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A block cipher is the foundation stone of symmetric-key cryptography. Due to its simplicity and high performance, it is often the workhorse for providing confidentiality - one of the primary goals of cryptography. Hence the security of a block cipher is of fundamental importance in the entire infrastructure of cryptography, and therefore block ciphers shall be analyzed and evaluated. This practice is called block cipher cryptanalysis. In this thesis, we analyze a few block ciphers in the classic meet-in-the-middle model and in the recently proposed multidimensional linear cryptanalysis model.
Besides for encryption, block ciphers are also one of the most versatile building blocks used for constructing many other cryptographic primitives. One such example is the compression function of cryptographic hash functions, and there is a close relation between the security analysis of block ciphers and hash functions. In addition, many dedicated cryptographic hash functions are designed with ideas used in block ciphers. Therefore, it is natural that many block cipher cryptanalysis techniques can be transferred to hash function analysis. In this thesis, we analyze hash functions with differential cryptanalysis and techniques inspired by differential cryptanalysis. On the other hand, recent advances in hash function cryptanalysis contribute to the analysis of block ciphers. We give one such example too.
In total we have four main topics on (or closely related to) the security analysis of block ciphers.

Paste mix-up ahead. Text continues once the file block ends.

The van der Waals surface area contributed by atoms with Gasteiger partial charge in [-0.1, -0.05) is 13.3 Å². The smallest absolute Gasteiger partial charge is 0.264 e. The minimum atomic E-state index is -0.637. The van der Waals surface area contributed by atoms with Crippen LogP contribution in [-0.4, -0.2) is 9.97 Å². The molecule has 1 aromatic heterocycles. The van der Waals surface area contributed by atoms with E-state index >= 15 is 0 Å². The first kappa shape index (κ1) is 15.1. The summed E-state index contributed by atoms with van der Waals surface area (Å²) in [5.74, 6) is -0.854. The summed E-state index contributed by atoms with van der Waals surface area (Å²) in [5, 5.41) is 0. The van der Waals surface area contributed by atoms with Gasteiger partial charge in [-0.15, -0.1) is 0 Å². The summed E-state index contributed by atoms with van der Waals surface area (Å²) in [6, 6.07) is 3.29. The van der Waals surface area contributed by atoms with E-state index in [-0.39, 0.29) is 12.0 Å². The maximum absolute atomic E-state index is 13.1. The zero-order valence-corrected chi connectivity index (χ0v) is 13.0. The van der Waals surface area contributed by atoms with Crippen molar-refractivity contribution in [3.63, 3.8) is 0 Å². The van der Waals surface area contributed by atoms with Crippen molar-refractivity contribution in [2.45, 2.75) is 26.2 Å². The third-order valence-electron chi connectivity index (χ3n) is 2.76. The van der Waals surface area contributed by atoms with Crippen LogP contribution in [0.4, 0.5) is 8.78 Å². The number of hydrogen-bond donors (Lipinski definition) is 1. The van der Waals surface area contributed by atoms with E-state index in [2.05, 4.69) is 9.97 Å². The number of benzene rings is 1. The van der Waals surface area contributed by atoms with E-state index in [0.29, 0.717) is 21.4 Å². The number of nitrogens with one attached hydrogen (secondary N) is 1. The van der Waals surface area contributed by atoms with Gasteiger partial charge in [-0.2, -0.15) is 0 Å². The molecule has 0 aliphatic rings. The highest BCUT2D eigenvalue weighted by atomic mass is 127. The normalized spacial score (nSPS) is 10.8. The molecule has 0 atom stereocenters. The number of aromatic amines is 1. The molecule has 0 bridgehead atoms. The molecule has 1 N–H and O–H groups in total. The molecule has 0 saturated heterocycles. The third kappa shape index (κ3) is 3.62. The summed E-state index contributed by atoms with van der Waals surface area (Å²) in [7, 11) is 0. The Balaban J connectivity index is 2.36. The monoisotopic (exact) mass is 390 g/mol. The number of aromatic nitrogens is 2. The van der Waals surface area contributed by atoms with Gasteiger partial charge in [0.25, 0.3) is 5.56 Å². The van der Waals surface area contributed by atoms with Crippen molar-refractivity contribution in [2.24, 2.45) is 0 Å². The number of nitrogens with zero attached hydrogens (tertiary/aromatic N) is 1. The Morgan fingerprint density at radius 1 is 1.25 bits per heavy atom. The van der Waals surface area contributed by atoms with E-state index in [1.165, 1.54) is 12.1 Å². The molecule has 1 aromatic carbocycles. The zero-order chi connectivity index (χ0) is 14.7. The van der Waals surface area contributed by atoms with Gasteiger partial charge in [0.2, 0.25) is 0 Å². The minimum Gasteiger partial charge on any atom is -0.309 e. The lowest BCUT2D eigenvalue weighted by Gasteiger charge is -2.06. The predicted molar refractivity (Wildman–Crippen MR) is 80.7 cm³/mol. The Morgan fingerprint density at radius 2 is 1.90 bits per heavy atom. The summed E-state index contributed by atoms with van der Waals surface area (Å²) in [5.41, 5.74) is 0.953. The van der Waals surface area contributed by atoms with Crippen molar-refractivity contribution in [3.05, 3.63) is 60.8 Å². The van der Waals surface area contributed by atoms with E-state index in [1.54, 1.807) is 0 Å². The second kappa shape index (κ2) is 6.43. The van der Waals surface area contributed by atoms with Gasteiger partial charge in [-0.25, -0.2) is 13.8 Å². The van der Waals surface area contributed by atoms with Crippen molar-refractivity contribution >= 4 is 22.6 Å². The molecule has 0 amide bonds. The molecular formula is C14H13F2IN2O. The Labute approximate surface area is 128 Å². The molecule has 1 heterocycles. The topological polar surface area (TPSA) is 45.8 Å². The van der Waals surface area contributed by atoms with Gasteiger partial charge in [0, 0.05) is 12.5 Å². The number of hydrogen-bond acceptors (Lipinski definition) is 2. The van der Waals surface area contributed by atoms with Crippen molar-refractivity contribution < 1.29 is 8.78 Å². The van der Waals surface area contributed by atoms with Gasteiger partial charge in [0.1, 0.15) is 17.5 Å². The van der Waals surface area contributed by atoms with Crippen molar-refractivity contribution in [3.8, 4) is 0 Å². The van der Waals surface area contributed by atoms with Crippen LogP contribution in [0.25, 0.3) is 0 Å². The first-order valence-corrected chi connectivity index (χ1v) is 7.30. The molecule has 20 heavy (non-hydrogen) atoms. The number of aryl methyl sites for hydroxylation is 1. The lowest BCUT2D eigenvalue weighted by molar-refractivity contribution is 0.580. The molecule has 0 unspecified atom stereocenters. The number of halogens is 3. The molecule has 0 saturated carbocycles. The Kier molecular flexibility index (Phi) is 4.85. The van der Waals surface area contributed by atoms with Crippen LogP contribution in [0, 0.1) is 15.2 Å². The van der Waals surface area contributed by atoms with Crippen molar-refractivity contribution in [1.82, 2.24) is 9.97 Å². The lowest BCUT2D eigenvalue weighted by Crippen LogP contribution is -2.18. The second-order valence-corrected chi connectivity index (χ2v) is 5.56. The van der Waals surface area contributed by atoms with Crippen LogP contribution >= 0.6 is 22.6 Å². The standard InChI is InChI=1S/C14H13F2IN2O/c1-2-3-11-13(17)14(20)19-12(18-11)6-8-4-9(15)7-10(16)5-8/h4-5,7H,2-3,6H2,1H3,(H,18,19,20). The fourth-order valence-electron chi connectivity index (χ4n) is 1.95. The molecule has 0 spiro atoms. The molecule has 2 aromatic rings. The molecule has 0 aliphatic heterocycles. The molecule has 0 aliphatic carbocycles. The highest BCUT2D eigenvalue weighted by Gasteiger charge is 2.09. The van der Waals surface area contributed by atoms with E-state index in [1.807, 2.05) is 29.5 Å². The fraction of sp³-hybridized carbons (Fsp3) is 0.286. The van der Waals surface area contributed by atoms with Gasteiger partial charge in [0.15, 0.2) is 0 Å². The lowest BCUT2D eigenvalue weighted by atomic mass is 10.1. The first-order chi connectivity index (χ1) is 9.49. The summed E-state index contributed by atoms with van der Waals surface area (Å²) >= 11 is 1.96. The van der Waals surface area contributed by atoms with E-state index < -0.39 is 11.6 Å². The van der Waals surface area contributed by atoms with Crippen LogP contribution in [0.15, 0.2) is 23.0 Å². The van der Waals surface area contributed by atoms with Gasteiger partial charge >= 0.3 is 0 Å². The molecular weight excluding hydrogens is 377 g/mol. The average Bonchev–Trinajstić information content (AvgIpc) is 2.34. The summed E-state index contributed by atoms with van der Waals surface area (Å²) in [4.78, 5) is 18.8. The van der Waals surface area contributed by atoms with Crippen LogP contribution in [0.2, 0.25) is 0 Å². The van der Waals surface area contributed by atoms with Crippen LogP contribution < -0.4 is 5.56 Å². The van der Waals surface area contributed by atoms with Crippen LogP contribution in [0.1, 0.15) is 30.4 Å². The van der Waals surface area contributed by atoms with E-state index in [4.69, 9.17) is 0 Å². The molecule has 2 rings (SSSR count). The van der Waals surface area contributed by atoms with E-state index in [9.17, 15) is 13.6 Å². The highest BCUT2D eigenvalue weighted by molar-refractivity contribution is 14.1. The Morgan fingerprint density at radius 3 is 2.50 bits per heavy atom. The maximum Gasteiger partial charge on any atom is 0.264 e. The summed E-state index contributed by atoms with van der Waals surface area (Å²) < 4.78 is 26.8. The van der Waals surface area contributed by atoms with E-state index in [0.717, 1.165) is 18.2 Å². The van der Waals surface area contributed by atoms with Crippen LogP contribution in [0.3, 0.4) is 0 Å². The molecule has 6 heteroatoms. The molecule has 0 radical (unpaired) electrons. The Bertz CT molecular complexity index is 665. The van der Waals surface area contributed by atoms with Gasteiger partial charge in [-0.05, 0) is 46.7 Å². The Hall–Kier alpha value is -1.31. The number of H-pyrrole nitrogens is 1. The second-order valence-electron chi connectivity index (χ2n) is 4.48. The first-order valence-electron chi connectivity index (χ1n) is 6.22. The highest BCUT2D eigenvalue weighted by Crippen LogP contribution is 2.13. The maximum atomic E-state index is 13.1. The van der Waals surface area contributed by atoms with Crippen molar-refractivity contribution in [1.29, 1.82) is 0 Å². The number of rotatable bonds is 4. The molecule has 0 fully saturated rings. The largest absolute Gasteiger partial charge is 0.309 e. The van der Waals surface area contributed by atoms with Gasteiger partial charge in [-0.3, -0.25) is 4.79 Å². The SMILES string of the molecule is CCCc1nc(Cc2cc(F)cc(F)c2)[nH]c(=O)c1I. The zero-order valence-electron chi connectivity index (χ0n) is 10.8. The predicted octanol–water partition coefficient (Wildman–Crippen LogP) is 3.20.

ranging from fast and generic symmetric ciphers to compact public key and white-box constructions based on generic affine transformations combined with specially designed low degree non-linear layers. While explaining our design process we show several instructive attacks on the
weaker variants of our schemes.
(ABE) schemes for all boolean circuits. GVW show that TOR schemes can be constructed assuming the hardness of the learning-with-errors (LWE) problem.
We propose a slightly weaker variant of TOR schemes called correlation-relaxed two-to-one recoding (CR-TOR). Unlike the TOR schemes, our weaker variant does not require an encoding function to
be pseudorandom on correlated inputs. We instead replace it with an indistinguishability property that states a ciphertext is hard to decrypt without access to a certain encoding. The primary benefit of this relaxation is that it allows the construction of ABE for circuits using the TOR paradigm from a broader class of cryptographic assumptions.
We show how to construct a CR-TOR scheme from the noisy cryptographic multilinear maps of Garg, Gentry, and Halevi as well as those of Coron, Lepoint, and Tibouchi. Our framework leads to an instantiation of ABE for circuits that is conceptually different from the existing constructions.